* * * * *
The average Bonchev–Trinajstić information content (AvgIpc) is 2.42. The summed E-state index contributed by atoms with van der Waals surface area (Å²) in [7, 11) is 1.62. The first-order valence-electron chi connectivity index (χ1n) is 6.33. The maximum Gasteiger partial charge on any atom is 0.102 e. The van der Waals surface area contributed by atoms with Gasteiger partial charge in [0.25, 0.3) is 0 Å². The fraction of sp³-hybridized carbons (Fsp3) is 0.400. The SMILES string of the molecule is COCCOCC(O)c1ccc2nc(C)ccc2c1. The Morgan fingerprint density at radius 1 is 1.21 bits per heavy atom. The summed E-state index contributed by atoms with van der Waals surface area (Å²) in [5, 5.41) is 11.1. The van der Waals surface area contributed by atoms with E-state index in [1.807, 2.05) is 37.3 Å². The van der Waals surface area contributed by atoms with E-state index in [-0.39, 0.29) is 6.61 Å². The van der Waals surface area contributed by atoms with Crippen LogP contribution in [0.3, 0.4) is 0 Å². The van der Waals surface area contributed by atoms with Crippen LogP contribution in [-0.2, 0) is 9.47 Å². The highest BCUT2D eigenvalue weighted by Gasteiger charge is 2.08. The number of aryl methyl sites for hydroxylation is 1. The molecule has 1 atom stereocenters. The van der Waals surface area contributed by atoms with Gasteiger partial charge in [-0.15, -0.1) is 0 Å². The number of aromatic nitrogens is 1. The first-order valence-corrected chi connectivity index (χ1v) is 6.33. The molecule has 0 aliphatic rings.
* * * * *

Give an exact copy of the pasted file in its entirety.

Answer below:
The average Bonchev–Trinajstić information content (AvgIpc) is 2.42. The summed E-state index contributed by atoms with van der Waals surface area (Å²) in [7, 11) is 1.62. The first-order valence-electron chi connectivity index (χ1n) is 6.33. The maximum Gasteiger partial charge on any atom is 0.102 e. The van der Waals surface area contributed by atoms with Gasteiger partial charge in [0.25, 0.3) is 0 Å². The fraction of sp³-hybridized carbons (Fsp3) is 0.400. The SMILES string of the molecule is COCCOCC(O)c1ccc2nc(C)ccc2c1. The Morgan fingerprint density at radius 1 is 1.21 bits per heavy atom. The summed E-state index contributed by atoms with van der Waals surface area (Å²) in [5, 5.41) is 11.1. The van der Waals surface area contributed by atoms with E-state index in [1.807, 2.05) is 37.3 Å². The van der Waals surface area contributed by atoms with E-state index in [-0.39, 0.29) is 6.61 Å². The van der Waals surface area contributed by atoms with Crippen LogP contribution in [0.3, 0.4) is 0 Å². The van der Waals surface area contributed by atoms with Crippen LogP contribution in [-0.2, 0) is 9.47 Å². The highest BCUT2D eigenvalue weighted by Gasteiger charge is 2.08. The number of aryl methyl sites for hydroxylation is 1. The molecule has 1 atom stereocenters. The van der Waals surface area contributed by atoms with Gasteiger partial charge in [-0.15, -0.1) is 0 Å². The number of aromatic nitrogens is 1. The first-order valence-corrected chi connectivity index (χ1v) is 6.33. The molecule has 0 aliphatic rings.